# What percentage of the sky is occluded by stars?

If you drew rays from the center of the earth out to infinity at every angle, what percentage of them would intersect a star?

Extra details:

• Assume the rays are mathematical rays, or that they travel at infinite speeds.

• Even in an infinite universe, since the apparent magnitude of stars decreases with distance, it is conceivable that the area occluded is less than 1, i.e. that the total magnitude of the stars at a given distance approaches zero as the distance increases.

• Assume a snapshot of the universe as it currently exists.

• Your question is a classical paradox (why the skynight is not bright) known as Olber's paradox. I don't have the exact percentage, but you should edit your question ask it with or without space expansion. – Shaktyai Aug 24 '12 at 17:11
• Thank you! But could you clarify why space expansion makes a difference if the thought experiment happens at a single instant? – Matthew Piziak Aug 24 '12 at 17:17
• "Suppose that the universe were not expanding, and always had the same stellar density; then the temperature of the universe would continually increase as the stars put out more radiation. Eventually, it would reach 3000K (corresponding to a typical photon energy of 0.3 eV and so a frequency of 7.5×1013 Hz), and the photons would begin to be absorbed by the hydrogen plasma filling most of the universe, rendering outer space opaque. .... So the sky is about fifty billion times darker than it would be if the universe were neither expanding nor too young to have reached equilibrium yet." – Shaktyai Aug 24 '12 at 17:32
• It's written in the link I have provided – Shaktyai Aug 24 '12 at 17:32
• -1: why are you repeating an old paradox? I doubt that you do not already know the answer. The answer is the ratio of starlight to sunlight times the fraction of the sun's disk in the sky. The reason it isn't infinite is because most rays hit the cosmological horizon, or rather, end on the source of microwave background light, which is space-filling. – Ron Maimon Aug 24 '12 at 20:10

With the assumptions you have added to the question the answer would be that every ray would end on a star and that the night sky would be as bright as the surface of the average star - i.e. quite bright.

You are essentially describing Obler's paradox. Per Wikipedia:

In astrophysics and physical cosmology, Olbers' paradox, named after the German astronomer Heinrich Wilhelm Olbers and also called the "dark night sky paradox", is the argument that the darkness of the night sky conflicts with the assumption of an infinite and eternal static universe. The darkness of the night sky is one of the pieces of evidence for a non-static universe such as the Big Bang model. If the universe is static and populated by an infinite number of stars, any sight line from Earth must end at the (very bright) surface of a star, so the night sky should be completely bright. This contradicts the observed darkness of the night. (see http://en.wikipedia.org/wiki/Olbers%27_paradox)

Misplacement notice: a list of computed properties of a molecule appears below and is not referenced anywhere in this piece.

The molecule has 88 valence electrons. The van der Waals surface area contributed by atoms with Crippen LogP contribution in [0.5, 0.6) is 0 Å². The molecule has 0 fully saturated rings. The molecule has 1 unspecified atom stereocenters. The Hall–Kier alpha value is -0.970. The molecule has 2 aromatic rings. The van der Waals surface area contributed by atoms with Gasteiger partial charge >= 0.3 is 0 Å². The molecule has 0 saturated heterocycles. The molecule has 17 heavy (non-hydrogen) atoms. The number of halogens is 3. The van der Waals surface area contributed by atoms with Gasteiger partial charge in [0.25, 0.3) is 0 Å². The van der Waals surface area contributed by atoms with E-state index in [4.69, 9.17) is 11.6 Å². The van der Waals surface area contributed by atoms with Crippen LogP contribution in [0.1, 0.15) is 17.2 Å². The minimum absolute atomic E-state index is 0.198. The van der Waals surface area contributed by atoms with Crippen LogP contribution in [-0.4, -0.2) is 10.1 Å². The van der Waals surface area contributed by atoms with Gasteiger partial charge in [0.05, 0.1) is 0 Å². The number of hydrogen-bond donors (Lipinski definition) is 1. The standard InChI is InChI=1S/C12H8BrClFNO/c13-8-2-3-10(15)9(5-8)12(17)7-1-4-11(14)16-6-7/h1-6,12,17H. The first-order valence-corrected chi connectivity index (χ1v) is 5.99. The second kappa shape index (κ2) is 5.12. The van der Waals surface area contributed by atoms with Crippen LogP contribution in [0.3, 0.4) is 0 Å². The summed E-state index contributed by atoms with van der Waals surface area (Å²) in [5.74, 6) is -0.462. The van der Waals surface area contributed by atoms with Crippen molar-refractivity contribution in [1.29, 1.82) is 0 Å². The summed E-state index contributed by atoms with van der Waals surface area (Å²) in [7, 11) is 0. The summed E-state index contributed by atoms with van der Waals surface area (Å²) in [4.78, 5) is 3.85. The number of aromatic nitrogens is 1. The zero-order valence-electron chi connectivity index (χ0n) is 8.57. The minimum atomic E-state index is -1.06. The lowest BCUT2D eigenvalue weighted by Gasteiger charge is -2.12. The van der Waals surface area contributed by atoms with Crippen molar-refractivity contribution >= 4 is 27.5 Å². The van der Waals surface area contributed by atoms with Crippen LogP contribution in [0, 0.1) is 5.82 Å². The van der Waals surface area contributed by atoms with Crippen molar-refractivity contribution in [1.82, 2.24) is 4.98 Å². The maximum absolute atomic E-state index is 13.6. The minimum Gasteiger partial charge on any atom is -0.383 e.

With the questions assumptions of a "snapshot" of the universe and that light travels at infinite speed along with the additional assumption that the universe is infinite,the result would be a very bright sky. Now the measured curvature of the universe is flat to within about 1%, so if the universe is in fact flat or even negatively curved the universe would be infinite and you would obtain Oblers' paradox. If it turns out that the universe is positively curved it would be finite but you would still have Oblers' paradox since the ray that "circles" the universe without hitting a star would keep circling the universe until it does hits a star.

The inverse square law does not diminish the brightness since the number of stars at a given distance increases as the square of the distance, so the two factors cancel each other out.

The reasons our night sky is not as bright as the surface of the sun is:

• The universe is 13.7 +/- 0.15 billion years old so that light from stars that are further away than 13.7 billion light years could not have reached us.
• The universe is expanding so the light from stars and galaxies that are far away from us will be redshifted and will not be in the visible part of the light spectrum.
• There is dust and other dark objects that can absorb light from more distant stars.

There is one other reason why the sky should be as bright(er) than a stars surface. Up until 380,000 years after the Big Bang, the entire universe was filled with a very hot plasma. At 380,000 years it had cooled enough for the electrons and protons/nuclei to recombine and produce neutral hydrogen and neutral helium etc. At that time the universe became transparent and was filled with the photons from that the hot ionized plasma. However since then the continued expansion of the universe has redshifted those visible light photons down into the microwave range. That is the source of the Cosmic Microwave Bacground (CMB) radiation that now has an effective temperature of 2.7 degrees Kelvin. However, there are approximately 1,000,000,000 of those photons per proton in the universe so the sky is still quite bright, just not in photons that our eye can see.

• Youth and expansion can resolve Olber's Paradox, but dust alone cannot. If indeed we were in equilibrium, the dust would be in thermal equilibrium with the surfaces of stars, and so it would glow with a blackbody spectrum at several thousand Kelvin. – user10851 Aug 24 '12 at 22:11
• That is true once there is enough time for the dust to reach equilibrium. So the dust just extends the youth some extra time... – FrankH Aug 25 '12 at 0:57